NMS = neuroleptic malignant syndrome.

Previous estimates suggest that NMS occurs in one of every 10,000 patients treated with antipsychotic medications, although misdiagnosis may underestimate the true incidence rate. An increase in the number of available antipsychotic medications combined with a rapid rise in their off-label indications has resulted in a dramatic increase in their use since the mid-1990s. Indeed, more than 50 million prescriptions for atypical antipsychotic medications were issued in the United States in 2011 alone. This pattern of use is particularly evident in ICUs as physicians have recently increased the focus on the negative consequences of delirium, including increased mortality and long-term cognitive effects. As such, while there is little evidence indicating that antipsychotics improve patient outcomes in delirium, survey data suggest that 40% of ICU physicians prescribe typical and 10% prescribe atypical antipsychotics for sedation. Thus, critically ill patients are frequently exposed to antipsychotics and commonly have conditions whose symptoms may mask NMS, potentially leading to underrecognition.

The older definition of NMS as described in the Diagnostic and Statistical Manual of Mental Disorders, 4th edition (DSM-IV) was based on strict diagnostic criteria. Specifically, it required that a patient exhibit rigidity and hyperthermia in the setting of antipsychotic use and two or more minor features including the following: dysautonomia, evidence of muscle injury, tremor, and changes in the level of consciousness, among others. No alternative explanation could be present for these features. However, as our understanding of NMS has improved, it is recognized that NMS can be present with a variety of combinations of these signs or symptoms. Conversely, isolated hyperthermia, rigidity, or dysautonomia has also been described with antipsychotic medication use but does not always progress to NMS. Therefore, the definition of NMS in the more recent edition of the DSM (DSM-V) has been changed and now allows the diagnosis to be made with any combination of these classic signs or symptoms if they occur during exposure to medications with known associations with NMS and have no alternative medical or psychiatric cause (Table 2).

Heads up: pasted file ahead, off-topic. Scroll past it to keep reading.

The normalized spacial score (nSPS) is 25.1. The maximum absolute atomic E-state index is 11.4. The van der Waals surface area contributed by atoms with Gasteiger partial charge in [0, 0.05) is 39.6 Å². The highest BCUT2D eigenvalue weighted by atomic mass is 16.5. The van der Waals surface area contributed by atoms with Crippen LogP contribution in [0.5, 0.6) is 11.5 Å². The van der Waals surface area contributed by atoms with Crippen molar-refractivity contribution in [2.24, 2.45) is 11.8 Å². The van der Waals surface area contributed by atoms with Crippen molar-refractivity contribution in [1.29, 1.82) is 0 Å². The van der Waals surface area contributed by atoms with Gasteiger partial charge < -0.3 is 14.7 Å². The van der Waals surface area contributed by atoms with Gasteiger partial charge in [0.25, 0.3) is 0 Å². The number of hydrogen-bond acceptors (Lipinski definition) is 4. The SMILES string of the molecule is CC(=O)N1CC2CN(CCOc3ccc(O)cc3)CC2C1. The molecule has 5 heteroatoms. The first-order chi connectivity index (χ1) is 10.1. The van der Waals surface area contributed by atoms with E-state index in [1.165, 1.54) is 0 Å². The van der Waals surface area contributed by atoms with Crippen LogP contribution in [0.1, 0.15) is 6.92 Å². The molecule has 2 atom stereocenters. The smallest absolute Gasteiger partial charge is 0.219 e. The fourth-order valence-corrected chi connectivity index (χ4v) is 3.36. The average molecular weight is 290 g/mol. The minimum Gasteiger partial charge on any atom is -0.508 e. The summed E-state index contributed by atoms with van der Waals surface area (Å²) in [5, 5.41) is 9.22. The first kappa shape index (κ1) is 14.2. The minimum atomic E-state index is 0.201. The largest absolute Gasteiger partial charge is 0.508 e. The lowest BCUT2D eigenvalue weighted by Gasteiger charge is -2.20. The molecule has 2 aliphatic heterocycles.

Table Graphic Jump Location
Table 2 Clinical Features of NMS

See Table 1 legend for expansion of abbreviation.

When assessing a patient with fever and/or encephalopathy in the ICU, it is important to keep NMS high on the list of possible diagnoses and to investigate for additional signs to confirm this diagnosis. Although not completely specific, generalized rigidity is present in more than 80% of patients with NMS and is an uncommon finding in other conditions treated in the ICU. Its presence can narrow the differential diagnosis to a few possibilities including CNS infection, malignant hyperthermia, cocaine intoxication, malignant catatonia, intrathecal baclofen withdrawal, and serotonin syndrome. Because of frequent concomitant use of selective serotonin reuptake inhibitors and antipsychotic medications, NMS and serotonin syndrome are often considered simultaneously in patients with fever, encephalopathy, and rigidity. The presence of hyperreflexia, clonus, and/or ocular clonus is classically associated with serotonin syndrome but not NMS and can be used to distinguish one from the other. Thus, a careful neuromuscular examination should be an essential part of every evaluation of a critically ill patient with fever and encephalopathy.

There are no laboratory studies specific for NMS; however, several laboratory findings may provide corroborative diagnostic value. Serum creatine kinase can be moderately elevated (more than four times the upper limit of normal) to severely elevated (> 100,000 International Units/L) in this syndrome, depending on the degree of associated muscle rigidity, and patients with significant rhabdomyolysis may also exhibit myoglobinuria and associated acute kidney injury. However, as noted in the DSM-V definition, creatine kinase elevation is not an absolute requirement in diagnosing NMS. Electrolyte derangements including hyperkalemia, hypocalcemia, and hypomagnesemia are common nonspecific findings in NMS, as is leukocytosis. Reduced serum iron levels have also been described as highly sensitive (95%) in case series, although this finding is also nonspecific in the acutely ill. Cerebrospinal fluid glucose levels and cell counts are normal in NMS, while protein is elevated in roughly one-third of patients.